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Now a Category 5 Hurricane With 160 mph Winds

 

I do hope this storm follows the predicted path. If it doesn't, and actually makes landfall somewhere on Florida's east coast, it'll be very, very bad. It's already going to be devastating for the Bahamas. :(

 

Fingers crossed for Florida... and the rest of the U.S. eastern seaboard.

 

TD-5-640x360.png

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Good luck. I have been through a few storms and they suck. Hopefully it will diminish or head a different direction.

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Its projected path is a northward sweep up the eastern coast of the U.S. If it stays out there, I'll be fine and dandy on my side of FL. :)

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it seems all forecasts are for Dorian to decrease to Category 4 if not 3 when it hits USA land mass, which still might be FL North East Coast.

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I've been through a few. Even a CAT1 can be devastating. A CAT5 is apocalyptic in regards to the damage it can do. Houses, trees, power poles, etc. just aren't meant to go 180mph. :(

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Three hurricanes stand out in my mind: ( I live 130+ miles/209+ km from the Atlantic coast line)

We usually have more water damage than wind damage.

 

Hazel 1954 "the deadliest, costliest, and most intense hurricane of the 1954 Atlantic hurricane season." Cat 4

I was young and remembered the flooding a few blocks from where we lived. Fortunately, we lived on higher ground.

 

Agnes 1972 - I just returned from overseas and bad weather followed me every leg of the journey. I was to teach at a different school and remember seeing the watermark line on the school stage back wall that showed how much water was in the building.

 

Irene 2011 "first hurricane, and first major hurricane of the 2011 Atlantic hurricane season." This was the year 4 trees fell on our roof from all the soaking rain. A week later tropical storm Lee came through with 6" - 14" of more rain.

We had a tarp on the roof that couldn't be repaired because it was raining through most of September. So they built a knee wall to keep the roof from collapsing. We had industrial fans on the first floor to dry the plaster walls and ceiling from the rain that came in through the hole in the roof. We had our own fans in the basement to dry the water that came in from tropical storm Lee.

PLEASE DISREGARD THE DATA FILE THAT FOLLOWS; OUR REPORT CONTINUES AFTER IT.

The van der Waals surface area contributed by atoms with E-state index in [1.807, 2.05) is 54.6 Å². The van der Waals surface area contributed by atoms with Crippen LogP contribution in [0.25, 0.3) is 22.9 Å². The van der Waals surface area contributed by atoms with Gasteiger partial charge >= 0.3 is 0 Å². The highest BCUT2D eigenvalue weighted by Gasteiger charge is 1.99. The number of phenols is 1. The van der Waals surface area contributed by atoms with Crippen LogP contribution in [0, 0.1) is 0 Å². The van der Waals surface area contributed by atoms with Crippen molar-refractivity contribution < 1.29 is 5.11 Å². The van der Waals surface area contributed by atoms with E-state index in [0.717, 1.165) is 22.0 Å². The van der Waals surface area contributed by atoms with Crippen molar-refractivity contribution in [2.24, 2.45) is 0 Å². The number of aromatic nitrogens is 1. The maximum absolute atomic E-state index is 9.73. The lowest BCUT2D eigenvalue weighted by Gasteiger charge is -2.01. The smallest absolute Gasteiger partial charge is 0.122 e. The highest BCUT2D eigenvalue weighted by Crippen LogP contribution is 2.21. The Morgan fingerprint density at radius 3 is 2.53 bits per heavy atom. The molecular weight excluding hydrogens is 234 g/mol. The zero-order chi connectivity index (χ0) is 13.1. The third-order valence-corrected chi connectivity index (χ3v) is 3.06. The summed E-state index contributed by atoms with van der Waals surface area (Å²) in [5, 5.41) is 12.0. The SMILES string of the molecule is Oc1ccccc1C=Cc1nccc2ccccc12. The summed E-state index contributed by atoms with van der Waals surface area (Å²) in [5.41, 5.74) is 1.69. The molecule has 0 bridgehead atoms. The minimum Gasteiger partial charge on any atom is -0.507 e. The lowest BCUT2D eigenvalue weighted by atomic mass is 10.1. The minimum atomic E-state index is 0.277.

I was thankful that Hurricane Sandy in 2012 didn't affect us because we were still recovering from the previous year's two storms.

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Floyd - dropped two trees on my house.

Sandy - dropped a tree on my wife's car.

 

In both cases, it occurred after the worst winds had abated. It appeared that saturated soil had more to do with the trees coming down than wind velocity.

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When I lived in Daytona Beach we got hit by Charlie, Frances and Jeanne all in 2004 one after another. The city looked like a war zone when it was over with.

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I've been through a few. Even a CAT1 can be devastating. A CAT5 is apocalyptic in regards to the damage it can do. Houses, trees, power poles, etc. just aren't meant to go 180mph. :(

One story I read mentioned a woman in a hardened house with hurricane resistant glass who had her windows break and water fill her first floor. Someone else described being "in an aquarium" with water outside almost to the top of their hurricane resistant first floor windows, which were at least holding at that point. I'm assuming they were somewhere near the coast in the Bahamas. Terrible. :'(

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I rode my bicycle in the midst of Agnes.

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Yeah, you literally need to be in a steel re-enforced concrete bunker to deal with a CAT 5. It's like a huge 300 mile wide bulldozer blade scrapping across everything in it's path. This is what homes looked like in Homestead, FL after Hurricane Andrew (a CAT 5) went by a few years back...

 

38_hurricane_andrew_1992.jpg

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That looks mild compared to pics I saw from Bahamas yesterday where no walls were left standing anywhere. Poor Bahamans.

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Looks from the last forecast track like this storm is heading for rejean on Cape Breton island. Hope it's lost its punch over the colder water before it gets there.

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